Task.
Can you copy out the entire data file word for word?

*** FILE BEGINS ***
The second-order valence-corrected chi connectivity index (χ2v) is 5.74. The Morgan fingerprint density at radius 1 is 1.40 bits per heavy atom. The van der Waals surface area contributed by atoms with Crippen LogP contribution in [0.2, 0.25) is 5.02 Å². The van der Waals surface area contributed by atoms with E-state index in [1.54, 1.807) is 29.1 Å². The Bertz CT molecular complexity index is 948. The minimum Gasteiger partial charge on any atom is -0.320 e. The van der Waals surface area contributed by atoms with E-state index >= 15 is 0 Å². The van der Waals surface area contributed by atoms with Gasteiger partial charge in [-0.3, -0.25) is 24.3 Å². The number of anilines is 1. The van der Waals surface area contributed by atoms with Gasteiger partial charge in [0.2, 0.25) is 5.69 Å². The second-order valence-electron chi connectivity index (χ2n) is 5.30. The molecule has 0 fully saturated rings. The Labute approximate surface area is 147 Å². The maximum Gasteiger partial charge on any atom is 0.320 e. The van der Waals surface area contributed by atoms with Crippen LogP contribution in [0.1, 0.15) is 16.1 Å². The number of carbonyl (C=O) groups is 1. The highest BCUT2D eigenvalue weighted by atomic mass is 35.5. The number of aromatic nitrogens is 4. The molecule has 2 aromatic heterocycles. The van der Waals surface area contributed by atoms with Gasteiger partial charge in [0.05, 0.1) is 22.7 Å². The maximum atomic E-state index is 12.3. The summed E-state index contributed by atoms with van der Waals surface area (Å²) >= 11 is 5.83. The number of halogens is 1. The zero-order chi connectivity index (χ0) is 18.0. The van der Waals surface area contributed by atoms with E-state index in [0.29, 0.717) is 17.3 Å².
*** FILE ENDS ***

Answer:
The second-order valence-corrected chi connectivity index (χ2v) is 5.74. The Morgan fingerprint density at radius 1 is 1.40 bits per heavy atom. The van der Waals surface area contributed by atoms with Crippen LogP contribution in [0.2, 0.25) is 5.02 Å². The van der Waals surface area contributed by atoms with E-state index in [1.54, 1.807) is 29.1 Å². The Bertz CT molecular complexity index is 948. The minimum Gasteiger partial charge on any atom is -0.320 e. The van der Waals surface area contributed by atoms with E-state index >= 15 is 0 Å². The van der Waals surface area contributed by atoms with Gasteiger partial charge in [-0.3, -0.25) is 24.3 Å². The number of anilines is 1. The van der Waals surface area contributed by atoms with Gasteiger partial charge in [0.2, 0.25) is 5.69 Å². The second-order valence-electron chi connectivity index (χ2n) is 5.30. The molecule has 0 fully saturated rings. The Labute approximate surface area is 147 Å². The maximum Gasteiger partial charge on any atom is 0.320 e. The van der Waals surface area contributed by atoms with Crippen LogP contribution in [0.1, 0.15) is 16.1 Å². The number of carbonyl (C=O) groups is 1. The highest BCUT2D eigenvalue weighted by atomic mass is 35.5. The number of aromatic nitrogens is 4. The molecule has 2 aromatic heterocycles. The van der Waals surface area contributed by atoms with Gasteiger partial charge in [0.05, 0.1) is 22.7 Å². The maximum atomic E-state index is 12.3. The summed E-state index contributed by atoms with van der Waals surface area (Å²) >= 11 is 5.83. The number of halogens is 1. The zero-order chi connectivity index (χ0) is 18.0. The van der Waals surface area contributed by atoms with E-state index in [0.29, 0.717) is 17.3 Å².